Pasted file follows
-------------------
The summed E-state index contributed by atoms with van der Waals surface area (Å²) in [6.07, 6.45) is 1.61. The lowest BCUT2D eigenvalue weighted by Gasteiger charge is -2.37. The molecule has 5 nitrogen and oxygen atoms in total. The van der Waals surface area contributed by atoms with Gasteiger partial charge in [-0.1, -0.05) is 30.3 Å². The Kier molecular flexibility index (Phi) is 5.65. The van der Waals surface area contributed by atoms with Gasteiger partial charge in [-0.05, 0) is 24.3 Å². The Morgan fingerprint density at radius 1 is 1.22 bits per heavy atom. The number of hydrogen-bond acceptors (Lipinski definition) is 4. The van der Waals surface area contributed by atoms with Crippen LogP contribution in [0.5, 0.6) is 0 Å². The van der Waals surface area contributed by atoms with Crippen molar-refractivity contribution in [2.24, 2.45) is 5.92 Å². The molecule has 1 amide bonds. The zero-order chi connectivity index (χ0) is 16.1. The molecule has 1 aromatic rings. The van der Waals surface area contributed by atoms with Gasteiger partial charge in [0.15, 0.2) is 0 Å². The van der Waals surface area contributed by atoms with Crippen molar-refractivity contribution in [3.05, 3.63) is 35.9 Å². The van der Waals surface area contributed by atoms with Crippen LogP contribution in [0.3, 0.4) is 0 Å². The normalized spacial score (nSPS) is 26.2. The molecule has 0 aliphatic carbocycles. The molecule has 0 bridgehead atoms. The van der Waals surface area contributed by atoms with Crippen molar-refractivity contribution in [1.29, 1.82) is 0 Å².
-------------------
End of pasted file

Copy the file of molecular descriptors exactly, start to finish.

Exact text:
The summed E-state index contributed by atoms with van der Waals surface area (Å²) in [6.07, 6.45) is 1.61. The lowest BCUT2D eigenvalue weighted by Gasteiger charge is -2.37. The molecule has 5 nitrogen and oxygen atoms in total. The van der Waals surface area contributed by atoms with Gasteiger partial charge in [-0.1, -0.05) is 30.3 Å². The Kier molecular flexibility index (Phi) is 5.65. The van der Waals surface area contributed by atoms with Gasteiger partial charge in [-0.05, 0) is 24.3 Å². The Morgan fingerprint density at radius 1 is 1.22 bits per heavy atom. The number of hydrogen-bond acceptors (Lipinski definition) is 4. The van der Waals surface area contributed by atoms with Crippen LogP contribution in [0.5, 0.6) is 0 Å². The van der Waals surface area contributed by atoms with Crippen molar-refractivity contribution in [2.24, 2.45) is 5.92 Å². The molecule has 1 amide bonds. The zero-order chi connectivity index (χ0) is 16.1. The molecule has 1 aromatic rings. The van der Waals surface area contributed by atoms with Gasteiger partial charge in [0.15, 0.2) is 0 Å². The van der Waals surface area contributed by atoms with Crippen molar-refractivity contribution in [3.05, 3.63) is 35.9 Å². The van der Waals surface area contributed by atoms with Crippen LogP contribution in [0.3, 0.4) is 0 Å². The normalized spacial score (nSPS) is 26.2. The molecule has 0 aliphatic carbocycles. The molecule has 0 bridgehead atoms. The van der Waals surface area contributed by atoms with Crippen molar-refractivity contribution in [1.29, 1.82) is 0 Å².